There is little doubt in my mind that the way you choose to diaper your child has one of the biggest impacts on our planet, from a parenting perspective. There are so many options out there and I am here to help you break them down.
Let’s start with the stats. It is estimated that the average baby goes through 6-8 diapers a day. This adds up to at least 8,000 diapers in their lifetime at a cost of at least $3,000 if you go the conventional, disposable route. That is a fair chunk of change!
The average disposable diaper is made of biodegradable materials on the inside and has a plastic shell around the outside. Most cities do not permit diapers in the compost heap so they are sent to the landfill. Because the conditions are very light and oxygen poor, the biodegradable component of the diapers takes much longer to break down. The plastic component of the diaper takes an unknown period of time to degrade—ALL of them are still in existence.
So what are your options?
We are cloth diapering our youngest daughter right now. It took a bit of adjustment, but I feel pretty great about doing it.
Firstly, it’s a lot easier on the wallet. All you have to do is buy some diaper covers, an odor absorbing diaper pail, some (organic) cotton liners, and you are pretty much set! In comparison to buying new diapers every month, you can imagine that this system is a lot more economical. Not to mention that these diapers are reusable for each child you have!
From a waste perspective, the environmental benefit is obviously huge. Yes, you will be using more water to wash the diapers and the covers. But I believe that this is much less impactful than the tons of trash that you would be sending to the landfill.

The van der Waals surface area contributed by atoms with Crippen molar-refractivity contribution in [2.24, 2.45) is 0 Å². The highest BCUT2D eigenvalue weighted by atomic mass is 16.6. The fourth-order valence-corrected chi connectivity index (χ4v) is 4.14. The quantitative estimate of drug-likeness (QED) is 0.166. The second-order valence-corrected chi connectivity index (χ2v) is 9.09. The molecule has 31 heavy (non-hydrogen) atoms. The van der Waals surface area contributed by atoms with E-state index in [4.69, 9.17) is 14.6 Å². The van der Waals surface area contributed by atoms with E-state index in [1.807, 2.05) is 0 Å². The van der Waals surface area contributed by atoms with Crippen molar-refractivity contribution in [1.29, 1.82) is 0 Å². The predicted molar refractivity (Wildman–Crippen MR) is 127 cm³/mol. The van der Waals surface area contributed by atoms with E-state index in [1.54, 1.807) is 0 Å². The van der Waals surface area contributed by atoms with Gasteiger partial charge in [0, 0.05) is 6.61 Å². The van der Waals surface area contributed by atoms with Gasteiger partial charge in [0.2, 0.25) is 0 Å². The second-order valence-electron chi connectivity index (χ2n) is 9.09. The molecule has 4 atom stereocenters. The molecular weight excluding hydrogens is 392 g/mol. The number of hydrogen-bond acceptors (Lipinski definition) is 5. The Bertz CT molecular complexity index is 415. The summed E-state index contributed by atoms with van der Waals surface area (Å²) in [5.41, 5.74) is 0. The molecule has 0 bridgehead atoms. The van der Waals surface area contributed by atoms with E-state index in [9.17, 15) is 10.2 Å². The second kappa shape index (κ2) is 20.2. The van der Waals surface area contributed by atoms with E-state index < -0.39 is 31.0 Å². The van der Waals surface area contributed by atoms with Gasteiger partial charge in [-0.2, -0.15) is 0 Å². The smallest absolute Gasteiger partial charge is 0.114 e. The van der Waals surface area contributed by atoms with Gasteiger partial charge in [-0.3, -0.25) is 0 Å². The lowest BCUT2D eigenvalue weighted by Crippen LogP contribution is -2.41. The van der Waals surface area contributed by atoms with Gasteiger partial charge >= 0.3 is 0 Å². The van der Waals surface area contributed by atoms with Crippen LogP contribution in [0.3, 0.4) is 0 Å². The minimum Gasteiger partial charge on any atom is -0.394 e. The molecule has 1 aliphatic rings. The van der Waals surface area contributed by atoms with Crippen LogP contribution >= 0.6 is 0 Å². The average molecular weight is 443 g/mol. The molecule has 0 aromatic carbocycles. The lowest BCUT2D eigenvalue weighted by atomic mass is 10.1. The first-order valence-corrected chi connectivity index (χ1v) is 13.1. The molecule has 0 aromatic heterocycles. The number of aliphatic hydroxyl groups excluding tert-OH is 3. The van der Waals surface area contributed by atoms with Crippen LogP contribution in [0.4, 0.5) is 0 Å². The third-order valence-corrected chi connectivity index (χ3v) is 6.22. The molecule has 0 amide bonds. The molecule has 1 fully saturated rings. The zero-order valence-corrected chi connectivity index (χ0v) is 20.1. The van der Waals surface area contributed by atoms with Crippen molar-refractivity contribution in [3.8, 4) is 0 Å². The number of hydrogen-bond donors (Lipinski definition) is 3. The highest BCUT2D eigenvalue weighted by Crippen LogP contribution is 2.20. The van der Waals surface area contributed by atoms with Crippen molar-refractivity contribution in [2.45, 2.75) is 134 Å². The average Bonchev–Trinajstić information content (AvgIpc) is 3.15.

Finally, there is a health benefit to using cloth diapers. We know the ingredients of the reusable organic cotton liners and therefore the health and safety of them. What exactly is in a plastic, disposable diaper? I’m not sure, are you? Apparently there are about 50 different chemicals being exposed to your baby’s skin! One surefire way of avoiding these chemicals is avoiding the diapers themselves.
If you are at all intrigued by cloth diapering, my advice would be to seek out an agency that will wash the diapers for you. Find out if they will offer a trial period so you can see if cloth diapers are for you. From there, you can decide if this system will work for you and your family.
For the good of your bank account, the planet, and your baby’s health, I hope it does!
What are your doubts about cloth diapering? Is this something you can see yourself implementing in your family’s life?
Stay tuned for the next article in the series on how to be a greener parent!
Most of the facts and figures came from an extensive article by the Small Footprint Family. Find the whole article here: https://www.smallfootprintfamily.com/dangers-of-disposable-diapers.
Want more green parenting tips, links to products, vegetarian/vegan recipes, or to learn more about our planet? Follow Meera (thegreenmum) on Instagram: www.instagram.com/thegreenmum
Latest posts by Meera Jain (see all)
- Ethical and Environmental Ideas for Clothing your Family - October 28, 2018
- Feeding your “Green” Family - September 20, 2018
- How to be a Greener Parent: Diapering your Child - August 17, 2018